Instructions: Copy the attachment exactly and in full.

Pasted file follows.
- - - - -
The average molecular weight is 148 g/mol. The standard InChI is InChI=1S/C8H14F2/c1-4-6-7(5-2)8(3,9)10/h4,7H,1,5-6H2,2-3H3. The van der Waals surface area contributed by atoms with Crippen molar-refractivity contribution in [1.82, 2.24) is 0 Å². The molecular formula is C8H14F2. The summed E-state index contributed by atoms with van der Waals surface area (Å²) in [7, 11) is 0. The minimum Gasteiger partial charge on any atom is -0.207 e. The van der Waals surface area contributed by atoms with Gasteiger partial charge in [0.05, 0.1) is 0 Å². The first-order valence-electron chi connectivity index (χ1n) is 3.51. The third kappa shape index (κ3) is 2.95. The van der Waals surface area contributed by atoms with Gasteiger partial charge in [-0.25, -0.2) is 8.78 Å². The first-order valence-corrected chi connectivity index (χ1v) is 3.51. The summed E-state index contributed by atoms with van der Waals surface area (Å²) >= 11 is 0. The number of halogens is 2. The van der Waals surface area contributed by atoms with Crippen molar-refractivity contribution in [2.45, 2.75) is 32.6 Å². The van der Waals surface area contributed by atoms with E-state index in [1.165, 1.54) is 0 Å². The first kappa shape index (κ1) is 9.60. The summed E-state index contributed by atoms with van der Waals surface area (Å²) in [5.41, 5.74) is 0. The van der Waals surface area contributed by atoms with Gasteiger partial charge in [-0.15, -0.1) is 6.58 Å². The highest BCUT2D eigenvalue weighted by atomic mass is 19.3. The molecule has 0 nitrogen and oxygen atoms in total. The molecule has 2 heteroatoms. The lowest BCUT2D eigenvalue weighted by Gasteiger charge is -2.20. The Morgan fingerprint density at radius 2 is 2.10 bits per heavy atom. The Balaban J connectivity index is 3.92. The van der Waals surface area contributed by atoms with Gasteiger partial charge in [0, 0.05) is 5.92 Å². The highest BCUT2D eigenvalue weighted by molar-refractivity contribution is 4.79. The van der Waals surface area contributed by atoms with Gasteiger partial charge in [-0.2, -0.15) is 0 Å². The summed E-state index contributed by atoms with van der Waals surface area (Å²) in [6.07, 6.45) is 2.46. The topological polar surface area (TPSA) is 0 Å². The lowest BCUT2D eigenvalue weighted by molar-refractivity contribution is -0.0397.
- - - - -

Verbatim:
The average molecular weight is 148 g/mol. The standard InChI is InChI=1S/C8H14F2/c1-4-6-7(5-2)8(3,9)10/h4,7H,1,5-6H2,2-3H3. The van der Waals surface area contributed by atoms with Crippen molar-refractivity contribution in [1.82, 2.24) is 0 Å². The molecular formula is C8H14F2. The summed E-state index contributed by atoms with van der Waals surface area (Å²) in [7, 11) is 0. The minimum Gasteiger partial charge on any atom is -0.207 e. The van der Waals surface area contributed by atoms with Gasteiger partial charge in [0.05, 0.1) is 0 Å². The first-order valence-electron chi connectivity index (χ1n) is 3.51. The third kappa shape index (κ3) is 2.95. The van der Waals surface area contributed by atoms with Gasteiger partial charge in [-0.25, -0.2) is 8.78 Å². The first-order valence-corrected chi connectivity index (χ1v) is 3.51. The summed E-state index contributed by atoms with van der Waals surface area (Å²) >= 11 is 0. The number of halogens is 2. The van der Waals surface area contributed by atoms with Crippen molar-refractivity contribution in [2.45, 2.75) is 32.6 Å². The van der Waals surface area contributed by atoms with E-state index in [1.165, 1.54) is 0 Å². The first kappa shape index (κ1) is 9.60. The summed E-state index contributed by atoms with van der Waals surface area (Å²) in [5.41, 5.74) is 0. The van der Waals surface area contributed by atoms with Gasteiger partial charge in [-0.15, -0.1) is 6.58 Å². The highest BCUT2D eigenvalue weighted by atomic mass is 19.3. The molecule has 0 nitrogen and oxygen atoms in total. The molecule has 2 heteroatoms. The lowest BCUT2D eigenvalue weighted by Gasteiger charge is -2.20. The Morgan fingerprint density at radius 2 is 2.10 bits per heavy atom. The Balaban J connectivity index is 3.92. The van der Waals surface area contributed by atoms with Gasteiger partial charge in [0, 0.05) is 5.92 Å². The highest BCUT2D eigenvalue weighted by molar-refractivity contribution is 4.79. The van der Waals surface area contributed by atoms with Gasteiger partial charge in [-0.2, -0.15) is 0 Å². The summed E-state index contributed by atoms with van der Waals surface area (Å²) in [6.07, 6.45) is 2.46. The topological polar surface area (TPSA) is 0 Å². The lowest BCUT2D eigenvalue weighted by molar-refractivity contribution is -0.0397.